FuJET- An Inside Look to the 2014 Hokkaido Trip, Part 11- Ramen Alley

FuJET- An Inside Look to the 2014 Hokkaido Trip, Part 11- Ramen Alley
Japan is big on there “Top 3s” and “Best” places. Ask anyone where to find the best ramen and you’ll undoubtedly be told that you need to go to Sapporo. There you will find ramen alley, a narrow little passage in the Susukino district with 17 different ramen shops lining either side of the alley. 

ramen_alley2So you’ve decided you want to try some ramen at the eponymous ramen alley. What are the different shops and what are they known for? What are their hours? How can I eat all of the ramen to be had?! Check out the map below and the following descriptions to get a quick overview as to what the stores have to offer. (Vegetarians, please note that all of the shops use pork and/or chicken bones in the production of their broths.) Check out the official Ramen Alley website, too!

ramen_alley_map

Read more

FuJET- An Inside Look to the 2014 Hokkaido Trip, Part 10- Food

FuJET- An Inside Look to the 2014 Hokkaido Trip, Part 10- Food
うまいッ! おいしい !
If you have turned on the TV even once during your time in Japan, you’ve heard these phrases uttered by Japanese TV personalities as they dine upon some local delicacy or another. Japan loves their food and Japanese people especially love to brag about what their prefecture is famous for. Going to Hokkaido, one of Japan’s most geographically distinct locations, what is there to eat? Hokkaido is big and has quite a low population density. As such, it has an unparalleled agriculture culture. Hokkaido produces more wheat than any other prefecture and produces 50% of all of Japan’s milk. So, with all this milk and veggies– what is Hokkaido famous for?

Seafood

Kaisendon-- Fresh seafood bowl
Kaisendon– Fresh seafood bowl

Yeah, we’ve got milk and veggies but Hokkaido also happens to be a giant island with lots of fresh seafood to be found. Hokkaido is particularly famous for uni (sea urchin), ika (squid), ikura (salmon roe), hotate (scallops), and of course– kani (crab). Much of Hokkaido’s seafood can be best enjoyed in don(a bowl)– with the fresh seafood served on a bowl of rice. Such famous bowls include uni-ikuradon (sea urchin-salmon roe bowl), nama-uni donburi (raw sea urchin bowl), and kaisendon (seafood bowl). You can sample all of these bowls at Sapporo’s Nijo Market, where you can customise your seafood bowl– and eat it too. Nijo Market is open from 7.00 to 18.00 for the shops and 6.00 to 21.00 for the restaurants. Also, let’s not forget about the kaki(oyster)! Oysters are in season this time of year and you’ll be able to find plenty of fresh oyster restaurants and stalls. Even though we are staying in Sapporo and there will an over-abundance of seafood available, try and hold off for your kani and kaisendon until you are in Otaru, which is held in far higher regard by foodies for its quality of seafood. Read more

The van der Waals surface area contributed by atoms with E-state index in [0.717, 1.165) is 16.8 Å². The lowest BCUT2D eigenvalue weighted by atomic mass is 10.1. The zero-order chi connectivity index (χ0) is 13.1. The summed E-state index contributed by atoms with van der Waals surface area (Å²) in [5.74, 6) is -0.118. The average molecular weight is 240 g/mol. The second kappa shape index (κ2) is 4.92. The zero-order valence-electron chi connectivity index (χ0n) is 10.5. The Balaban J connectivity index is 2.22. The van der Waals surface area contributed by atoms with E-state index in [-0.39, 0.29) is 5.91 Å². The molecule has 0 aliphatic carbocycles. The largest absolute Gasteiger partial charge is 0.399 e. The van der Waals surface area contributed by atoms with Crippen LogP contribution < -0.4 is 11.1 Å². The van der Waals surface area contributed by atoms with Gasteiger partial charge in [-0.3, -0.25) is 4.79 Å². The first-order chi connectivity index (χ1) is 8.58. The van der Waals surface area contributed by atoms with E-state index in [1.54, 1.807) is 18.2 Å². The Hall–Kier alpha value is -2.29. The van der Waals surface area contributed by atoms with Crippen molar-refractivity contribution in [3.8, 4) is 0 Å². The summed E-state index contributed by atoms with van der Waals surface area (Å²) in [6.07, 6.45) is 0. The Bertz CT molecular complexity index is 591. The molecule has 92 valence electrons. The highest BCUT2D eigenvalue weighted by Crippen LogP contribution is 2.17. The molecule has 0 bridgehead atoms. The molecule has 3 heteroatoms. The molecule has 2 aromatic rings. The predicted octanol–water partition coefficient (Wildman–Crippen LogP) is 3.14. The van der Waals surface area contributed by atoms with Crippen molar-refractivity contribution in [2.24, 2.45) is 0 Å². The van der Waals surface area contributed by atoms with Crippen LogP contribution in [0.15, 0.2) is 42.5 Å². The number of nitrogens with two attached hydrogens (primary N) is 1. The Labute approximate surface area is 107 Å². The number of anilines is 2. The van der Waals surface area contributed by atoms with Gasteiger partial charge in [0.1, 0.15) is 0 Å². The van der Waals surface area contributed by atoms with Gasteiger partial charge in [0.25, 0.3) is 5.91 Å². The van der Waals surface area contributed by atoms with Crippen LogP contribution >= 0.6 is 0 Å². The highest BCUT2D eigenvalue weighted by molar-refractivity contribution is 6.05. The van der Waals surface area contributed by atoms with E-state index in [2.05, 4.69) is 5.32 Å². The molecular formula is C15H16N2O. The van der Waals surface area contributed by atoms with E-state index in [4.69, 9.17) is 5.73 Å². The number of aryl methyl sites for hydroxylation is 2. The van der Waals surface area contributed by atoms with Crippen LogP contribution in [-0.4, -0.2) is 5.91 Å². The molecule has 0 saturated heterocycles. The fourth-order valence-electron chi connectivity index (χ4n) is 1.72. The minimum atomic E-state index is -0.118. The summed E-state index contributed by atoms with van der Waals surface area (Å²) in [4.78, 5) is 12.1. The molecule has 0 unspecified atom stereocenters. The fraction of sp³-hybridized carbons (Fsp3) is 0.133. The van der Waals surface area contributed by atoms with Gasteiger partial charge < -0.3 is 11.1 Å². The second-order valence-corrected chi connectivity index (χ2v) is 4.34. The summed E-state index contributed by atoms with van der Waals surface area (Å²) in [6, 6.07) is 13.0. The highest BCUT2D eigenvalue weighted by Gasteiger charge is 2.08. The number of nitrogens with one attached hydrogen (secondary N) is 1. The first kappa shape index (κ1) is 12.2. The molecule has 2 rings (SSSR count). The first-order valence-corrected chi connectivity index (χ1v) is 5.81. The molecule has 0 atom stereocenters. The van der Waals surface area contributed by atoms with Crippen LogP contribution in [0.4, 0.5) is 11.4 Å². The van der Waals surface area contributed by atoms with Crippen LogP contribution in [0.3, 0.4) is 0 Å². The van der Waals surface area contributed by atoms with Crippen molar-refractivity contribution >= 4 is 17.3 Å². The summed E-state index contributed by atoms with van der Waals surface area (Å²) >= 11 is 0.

FuJET- An Inside Look to the 2014 Hokkaido Trip, Part 9- Skiing&Snowboarding

FuJET- An Inside Look to the 2014 Hokkaido Trip, Part 9- Skiing&Snowboarding
Snow, snow, and more snow? What else is there to do with it besides make snowmen? Well, some folks long long ago decided to strap their feet to pieces of wood and slide down it. And so, we have skiing and snowboard. With its over-abundance of snow, there are several ski resorts to meet your snow-sliding needs. Today, we will be looking at the two main ski resorts with Sapporo as a base point– Teine Ski Resort and Niseko Ski resort.